Under Executive Order 12866 (58 FR 51735, October 4, 1993), this proposed action is not a “significant regulatory action” and therefore is not subject to review by the Office of Management and Budget. For this reason, this action is also not subject to Executive Order 13211, “Actions Concerning Regulations That Significantly Affect Energy Supply, Distribution, or Use” (66 FR 28355 (May 22, 2001)). This action merely proposes to approve state law as meeting Federal requirements and imposes no additional requirements beyond those imposed by state law. Accordingly, the Administrator certifies that this proposed rule will not have a significant economic impact on a substantial number of small entities under the Regulatory Flexibility Act (5 U.S.C. 601 et seq.). Because this rule proposes to approve pre-existing requirements under state law and does not impose any additional enforceable duty beyond that required by state law, it does not contain any unfunded mandate or significantly or uniquely affect small Start Printed Page 892governments, as described in the Unfunded Mandates Reform Act of 1995 (Pub. L. 104-4). This proposed rule also does not have a substantial direct effect on one or more Indian tribes, on the relationship between the Federal Government and Indian tribes, or on the distribution of power and responsibilities between the Federal Government and Indian tribes, as specified by Executive Order 13175 (65 FR 67249, November 9, 2000), nor will it have substantial direct effects on the States, on the relationship between the national government and the States, or on the distribution of power and responsibilities among the various levels of government, as specified in Executive Order 13132 (64 FR 43255, August 10, 1999), because it merely proposes to approve a state rule implementing a Federal requirement, and does not alter the relationship or the distribution of power and responsibilities established in the Clean Air Act. This proposed rule also is not subject to Executive Order 13045 (62 FR 19885, April 23, 1997), because it is not economically significant.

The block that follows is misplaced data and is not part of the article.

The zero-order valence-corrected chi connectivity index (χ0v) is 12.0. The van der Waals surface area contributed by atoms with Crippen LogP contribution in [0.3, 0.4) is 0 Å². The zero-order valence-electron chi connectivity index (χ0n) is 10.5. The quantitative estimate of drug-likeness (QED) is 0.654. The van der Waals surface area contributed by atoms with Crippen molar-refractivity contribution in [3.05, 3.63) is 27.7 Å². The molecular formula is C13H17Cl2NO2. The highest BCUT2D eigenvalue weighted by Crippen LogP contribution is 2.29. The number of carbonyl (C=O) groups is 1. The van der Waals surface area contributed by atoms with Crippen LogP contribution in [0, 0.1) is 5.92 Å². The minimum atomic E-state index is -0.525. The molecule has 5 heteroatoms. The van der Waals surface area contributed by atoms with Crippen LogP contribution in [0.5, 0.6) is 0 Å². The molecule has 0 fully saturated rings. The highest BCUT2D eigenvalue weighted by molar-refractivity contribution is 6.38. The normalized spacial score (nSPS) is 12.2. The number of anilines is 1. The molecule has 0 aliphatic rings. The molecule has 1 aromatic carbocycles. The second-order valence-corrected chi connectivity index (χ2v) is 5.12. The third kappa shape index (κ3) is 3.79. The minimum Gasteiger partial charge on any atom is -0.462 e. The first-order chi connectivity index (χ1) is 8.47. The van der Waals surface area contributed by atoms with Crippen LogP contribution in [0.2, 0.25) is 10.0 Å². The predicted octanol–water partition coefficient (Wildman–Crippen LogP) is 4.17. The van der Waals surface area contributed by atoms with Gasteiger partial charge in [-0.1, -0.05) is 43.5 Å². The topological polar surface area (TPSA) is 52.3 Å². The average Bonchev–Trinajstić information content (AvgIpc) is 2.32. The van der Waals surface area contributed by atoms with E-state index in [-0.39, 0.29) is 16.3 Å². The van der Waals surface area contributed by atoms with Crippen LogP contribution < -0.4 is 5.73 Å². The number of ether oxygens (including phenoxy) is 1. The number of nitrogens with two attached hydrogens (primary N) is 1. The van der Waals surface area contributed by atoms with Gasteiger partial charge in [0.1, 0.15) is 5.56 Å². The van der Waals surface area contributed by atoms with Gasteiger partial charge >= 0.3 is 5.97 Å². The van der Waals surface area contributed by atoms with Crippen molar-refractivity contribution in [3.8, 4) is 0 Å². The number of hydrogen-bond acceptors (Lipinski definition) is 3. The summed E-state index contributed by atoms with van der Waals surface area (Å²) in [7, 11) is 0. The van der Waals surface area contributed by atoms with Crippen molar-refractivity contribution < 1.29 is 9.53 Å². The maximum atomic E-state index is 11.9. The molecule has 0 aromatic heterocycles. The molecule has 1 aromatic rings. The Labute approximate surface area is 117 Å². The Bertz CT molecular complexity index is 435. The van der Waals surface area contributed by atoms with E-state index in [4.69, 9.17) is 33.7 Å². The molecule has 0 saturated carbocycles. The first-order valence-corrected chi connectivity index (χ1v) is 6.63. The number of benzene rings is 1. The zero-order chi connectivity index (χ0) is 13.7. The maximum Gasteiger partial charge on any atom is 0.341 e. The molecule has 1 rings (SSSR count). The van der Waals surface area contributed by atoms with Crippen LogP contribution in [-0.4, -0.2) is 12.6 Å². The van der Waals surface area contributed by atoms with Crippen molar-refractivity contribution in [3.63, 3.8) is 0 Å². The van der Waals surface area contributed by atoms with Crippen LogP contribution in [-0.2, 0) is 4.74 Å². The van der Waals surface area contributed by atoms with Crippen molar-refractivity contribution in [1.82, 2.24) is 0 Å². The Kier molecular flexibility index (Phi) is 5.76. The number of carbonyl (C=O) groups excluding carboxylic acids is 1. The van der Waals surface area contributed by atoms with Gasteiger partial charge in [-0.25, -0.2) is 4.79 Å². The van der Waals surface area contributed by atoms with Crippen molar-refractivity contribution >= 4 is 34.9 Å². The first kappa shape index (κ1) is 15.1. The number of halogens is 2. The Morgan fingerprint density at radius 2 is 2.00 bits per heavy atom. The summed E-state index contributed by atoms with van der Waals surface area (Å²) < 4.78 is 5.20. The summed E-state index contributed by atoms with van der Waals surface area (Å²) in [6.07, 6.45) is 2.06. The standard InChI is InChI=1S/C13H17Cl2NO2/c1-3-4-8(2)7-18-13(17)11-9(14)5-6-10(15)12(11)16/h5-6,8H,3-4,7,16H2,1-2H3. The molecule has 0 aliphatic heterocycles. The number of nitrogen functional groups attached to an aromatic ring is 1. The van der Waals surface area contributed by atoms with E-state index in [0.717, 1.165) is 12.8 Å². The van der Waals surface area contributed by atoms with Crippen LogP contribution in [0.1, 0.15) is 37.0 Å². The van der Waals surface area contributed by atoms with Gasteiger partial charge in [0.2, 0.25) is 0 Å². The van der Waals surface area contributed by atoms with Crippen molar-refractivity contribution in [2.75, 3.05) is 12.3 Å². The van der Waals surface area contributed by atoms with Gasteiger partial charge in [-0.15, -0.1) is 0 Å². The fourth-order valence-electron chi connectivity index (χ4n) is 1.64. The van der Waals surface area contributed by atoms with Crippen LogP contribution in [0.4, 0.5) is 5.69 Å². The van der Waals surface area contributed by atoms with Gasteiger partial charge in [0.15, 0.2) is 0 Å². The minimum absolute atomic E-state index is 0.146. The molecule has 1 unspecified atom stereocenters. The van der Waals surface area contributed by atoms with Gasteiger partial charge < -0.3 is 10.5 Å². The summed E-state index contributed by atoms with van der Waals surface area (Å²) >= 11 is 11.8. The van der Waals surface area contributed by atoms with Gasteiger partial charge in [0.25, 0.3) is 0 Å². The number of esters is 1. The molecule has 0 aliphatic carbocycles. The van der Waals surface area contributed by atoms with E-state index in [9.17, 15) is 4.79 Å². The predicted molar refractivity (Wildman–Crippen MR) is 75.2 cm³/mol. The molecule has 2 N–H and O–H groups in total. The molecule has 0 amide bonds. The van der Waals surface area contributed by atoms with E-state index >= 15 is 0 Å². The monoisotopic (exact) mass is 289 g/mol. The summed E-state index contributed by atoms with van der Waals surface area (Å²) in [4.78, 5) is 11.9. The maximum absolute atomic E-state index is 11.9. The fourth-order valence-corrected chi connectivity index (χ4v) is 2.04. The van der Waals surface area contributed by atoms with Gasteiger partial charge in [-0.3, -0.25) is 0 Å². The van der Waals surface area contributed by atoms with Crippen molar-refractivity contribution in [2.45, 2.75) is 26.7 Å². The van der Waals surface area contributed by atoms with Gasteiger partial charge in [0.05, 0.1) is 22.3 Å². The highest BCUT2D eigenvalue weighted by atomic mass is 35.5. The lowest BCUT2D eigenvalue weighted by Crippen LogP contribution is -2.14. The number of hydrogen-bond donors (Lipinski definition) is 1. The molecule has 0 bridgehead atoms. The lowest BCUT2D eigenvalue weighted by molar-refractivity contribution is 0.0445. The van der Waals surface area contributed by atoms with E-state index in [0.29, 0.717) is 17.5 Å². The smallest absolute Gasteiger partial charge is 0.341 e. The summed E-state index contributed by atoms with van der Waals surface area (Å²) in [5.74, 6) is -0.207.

In reviewing SIP submissions, EPA's role is to approve state choices, provided that they meet the criteria of the Clean Air Act. In this context, in the absence of a prior existing requirement for the State to use voluntary consensus standards (VCS), EPA has no authority to disapprove a SIP submission for failure to use VCS. It would thus be inconsistent with applicable law for EPA, when it reviews a SIP submission, to use VCS in place of a SIP submission that otherwise satisfies the provisions of the Clean Air Act. Thus, the requirements of section 12(d) of the National Technology Transfer and Advancement Act of 1995 (15 U.S.C. 272 note) do not apply. As required by section 3 of Executive Order 12988 (61 FR 4729, February 7, 1996), in issuing this proposed rule, EPA has taken the necessary steps to eliminate drafting errors and ambiguity, minimize potential litigation, and provide a clear legal standard for affected conduct. EPA has complied with Executive Order 12630 (53 FR 8859, March 15, 1988) by examining the takings implications of the rule in accordance with the “Attorney General's Supplemental Guidelines for the Evaluation of Risk and Avoidance of Unanticipated Takings” issued under the executive order. This proposed rule, to approve the Virginia Department of Environmental Quality State Implementation Plan revision request requiring implementation of NSR in the Virginia portion of the Ozone Transport Region, does not impose an information collection burden under the provisions of the Paperwork Reduction Act of 1995 (44 U.S.C. 3501 et seq.).Start List of Subjects
List of Subjects in 40 CFR Part 52
- Environmental protection
- Air pollution control
- Carbon monoxide
- Intergovernmental relations
- Nitrogen dioxide
- Particulate matter
- Reporting and recordkeeping requirements
- Sulfur oxides
- Volatile organic compounds
Dated: December 28, 2005.
Donald S. Welsh,
Regional Administrator, Region III.
[FR Doc. E6-37 Filed 1-5-06; 8:45 am]